Growth mixture modeling: Identifying and predicting unobserved subpopulations with longitudinal data

  • Wang M
  • Bodner T
  • 137

    Readers

    Mendeley users who have this article in their library.
  • 109

    Citations

    Citations of this article.

Abstract

An important limitation of conventional latent-growth modeling (LGM) is that it assumes that all individuals are drawn from one or more observed populations. However, in many applied-research situations, unobserved subpopulations may exist, and their different latent trajectories may be the focus of research to test theory or to resolve inconsistent prior research findings. Conventional LGM does not help to identify and predict these unobserved subpopulations. This article introduces the growth-mixture modeling (GMM) method for these purposes. Given that GMM handles longitudinal data (i.e., nesting of time observations within individuals) and identifies unobserved subpopulations (i.e., the nesting of individuals within latent classes), GMM can be construed as a multilevel modeling technique. The modeling procedure of GMM is illustrated on a simulated data set. Steps in the modeling process are highlighted and limitations, cautions, recommendations, and extensions of using GMM are discussed. Technical references for additional information are noted throughout.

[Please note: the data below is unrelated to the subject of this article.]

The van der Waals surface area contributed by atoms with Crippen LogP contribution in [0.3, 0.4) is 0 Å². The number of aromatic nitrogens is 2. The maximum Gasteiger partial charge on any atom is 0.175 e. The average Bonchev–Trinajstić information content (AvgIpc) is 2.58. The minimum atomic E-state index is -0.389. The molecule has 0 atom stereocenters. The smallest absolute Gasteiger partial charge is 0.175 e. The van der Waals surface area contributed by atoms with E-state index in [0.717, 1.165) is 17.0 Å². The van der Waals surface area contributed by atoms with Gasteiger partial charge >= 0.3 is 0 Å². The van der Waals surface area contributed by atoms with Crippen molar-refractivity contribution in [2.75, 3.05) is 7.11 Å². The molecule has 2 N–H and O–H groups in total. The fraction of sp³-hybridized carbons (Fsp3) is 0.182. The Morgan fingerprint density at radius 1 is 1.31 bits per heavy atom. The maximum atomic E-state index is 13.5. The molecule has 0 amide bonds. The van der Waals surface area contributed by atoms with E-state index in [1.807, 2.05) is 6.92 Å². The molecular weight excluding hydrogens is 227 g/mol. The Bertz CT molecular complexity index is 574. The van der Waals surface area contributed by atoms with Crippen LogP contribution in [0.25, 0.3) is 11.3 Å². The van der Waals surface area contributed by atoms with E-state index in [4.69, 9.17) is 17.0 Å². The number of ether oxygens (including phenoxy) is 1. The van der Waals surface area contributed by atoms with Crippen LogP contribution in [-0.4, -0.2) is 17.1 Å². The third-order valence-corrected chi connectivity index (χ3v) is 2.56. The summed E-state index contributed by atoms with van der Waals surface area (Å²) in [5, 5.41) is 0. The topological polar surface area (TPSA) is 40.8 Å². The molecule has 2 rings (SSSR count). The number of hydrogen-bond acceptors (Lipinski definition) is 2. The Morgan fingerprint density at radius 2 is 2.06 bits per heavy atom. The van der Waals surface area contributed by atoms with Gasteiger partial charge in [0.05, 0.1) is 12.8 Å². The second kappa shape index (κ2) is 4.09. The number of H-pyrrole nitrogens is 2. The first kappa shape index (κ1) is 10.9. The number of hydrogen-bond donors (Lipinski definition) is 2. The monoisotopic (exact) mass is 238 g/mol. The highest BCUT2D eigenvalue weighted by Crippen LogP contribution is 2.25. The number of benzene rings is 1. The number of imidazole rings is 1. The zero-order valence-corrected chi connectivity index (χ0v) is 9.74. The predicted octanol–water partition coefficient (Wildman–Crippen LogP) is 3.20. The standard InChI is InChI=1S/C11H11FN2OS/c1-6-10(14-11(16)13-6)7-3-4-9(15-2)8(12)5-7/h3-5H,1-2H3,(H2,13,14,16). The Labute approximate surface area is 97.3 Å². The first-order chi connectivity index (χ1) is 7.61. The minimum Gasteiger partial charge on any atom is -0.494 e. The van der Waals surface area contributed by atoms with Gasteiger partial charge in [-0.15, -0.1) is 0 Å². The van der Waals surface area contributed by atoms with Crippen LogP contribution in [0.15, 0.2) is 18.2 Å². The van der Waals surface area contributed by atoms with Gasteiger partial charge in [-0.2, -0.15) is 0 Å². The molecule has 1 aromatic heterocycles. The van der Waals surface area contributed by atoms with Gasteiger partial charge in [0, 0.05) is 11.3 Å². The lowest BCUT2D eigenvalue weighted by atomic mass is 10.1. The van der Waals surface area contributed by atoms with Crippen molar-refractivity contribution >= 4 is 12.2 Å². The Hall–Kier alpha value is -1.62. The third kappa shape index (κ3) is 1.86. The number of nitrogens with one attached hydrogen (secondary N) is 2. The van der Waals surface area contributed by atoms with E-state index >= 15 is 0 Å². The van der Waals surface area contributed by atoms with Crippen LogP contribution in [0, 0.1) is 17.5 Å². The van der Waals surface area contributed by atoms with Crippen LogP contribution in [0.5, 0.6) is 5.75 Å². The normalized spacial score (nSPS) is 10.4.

Author-supplied keywords

  • Growth curves
  • Growth-mixture modeling
  • Longitudinal data analysis

Get free article suggestions today

Mendeley saves you time finding and organizing research

Sign up here
Already have an account ?Sign in

Find this document

Authors

  • Mo Wang

  • Todd E. Bodner

Cite this document

Choose a citation style from the tabs below

Save time finding and organizing research with Mendeley

Sign up for free